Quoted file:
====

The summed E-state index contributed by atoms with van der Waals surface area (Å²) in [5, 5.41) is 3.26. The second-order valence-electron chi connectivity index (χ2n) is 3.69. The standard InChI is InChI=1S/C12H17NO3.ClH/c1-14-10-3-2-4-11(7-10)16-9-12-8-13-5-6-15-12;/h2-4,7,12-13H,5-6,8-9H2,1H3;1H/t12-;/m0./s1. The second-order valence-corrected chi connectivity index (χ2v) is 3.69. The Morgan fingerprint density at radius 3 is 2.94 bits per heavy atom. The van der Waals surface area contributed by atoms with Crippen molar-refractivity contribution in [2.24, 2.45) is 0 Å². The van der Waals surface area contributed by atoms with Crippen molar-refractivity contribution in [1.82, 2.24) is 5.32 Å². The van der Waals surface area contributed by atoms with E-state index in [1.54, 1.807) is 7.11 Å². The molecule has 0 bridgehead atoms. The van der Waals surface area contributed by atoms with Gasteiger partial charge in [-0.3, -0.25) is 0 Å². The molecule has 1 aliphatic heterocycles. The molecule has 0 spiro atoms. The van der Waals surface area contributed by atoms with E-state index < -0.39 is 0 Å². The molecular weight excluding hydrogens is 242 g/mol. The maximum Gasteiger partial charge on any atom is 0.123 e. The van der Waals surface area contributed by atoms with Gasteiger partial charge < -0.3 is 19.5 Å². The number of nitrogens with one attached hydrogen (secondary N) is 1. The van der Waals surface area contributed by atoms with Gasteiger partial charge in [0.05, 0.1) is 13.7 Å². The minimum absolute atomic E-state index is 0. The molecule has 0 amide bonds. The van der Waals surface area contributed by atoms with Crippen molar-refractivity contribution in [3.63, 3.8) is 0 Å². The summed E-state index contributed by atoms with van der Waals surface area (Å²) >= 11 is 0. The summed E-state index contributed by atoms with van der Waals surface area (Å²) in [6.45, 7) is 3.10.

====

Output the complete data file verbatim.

The summed E-state index contributed by atoms with van der Waals surface area (Å²) in [5, 5.41) is 3.26. The second-order valence-electron chi connectivity index (χ2n) is 3.69. The standard InChI is InChI=1S/C12H17NO3.ClH/c1-14-10-3-2-4-11(7-10)16-9-12-8-13-5-6-15-12;/h2-4,7,12-13H,5-6,8-9H2,1H3;1H/t12-;/m0./s1. The second-order valence-corrected chi connectivity index (χ2v) is 3.69. The Morgan fingerprint density at radius 3 is 2.94 bits per heavy atom. The van der Waals surface area contributed by atoms with Crippen molar-refractivity contribution in [2.24, 2.45) is 0 Å². The van der Waals surface area contributed by atoms with Crippen molar-refractivity contribution in [1.82, 2.24) is 5.32 Å². The van der Waals surface area contributed by atoms with E-state index in [1.54, 1.807) is 7.11 Å². The molecule has 0 bridgehead atoms. The van der Waals surface area contributed by atoms with Gasteiger partial charge in [-0.3, -0.25) is 0 Å². The molecule has 1 aliphatic heterocycles. The molecule has 0 spiro atoms. The van der Waals surface area contributed by atoms with E-state index < -0.39 is 0 Å². The molecular weight excluding hydrogens is 242 g/mol. The maximum Gasteiger partial charge on any atom is 0.123 e. The van der Waals surface area contributed by atoms with Gasteiger partial charge < -0.3 is 19.5 Å². The number of nitrogens with one attached hydrogen (secondary N) is 1. The van der Waals surface area contributed by atoms with Gasteiger partial charge in [0.05, 0.1) is 13.7 Å². The minimum absolute atomic E-state index is 0. The molecule has 0 amide bonds. The van der Waals surface area contributed by atoms with Crippen molar-refractivity contribution in [3.63, 3.8) is 0 Å². The summed E-state index contributed by atoms with van der Waals surface area (Å²) >= 11 is 0. The summed E-state index contributed by atoms with van der Waals surface area (Å²) in [6.45, 7) is 3.10.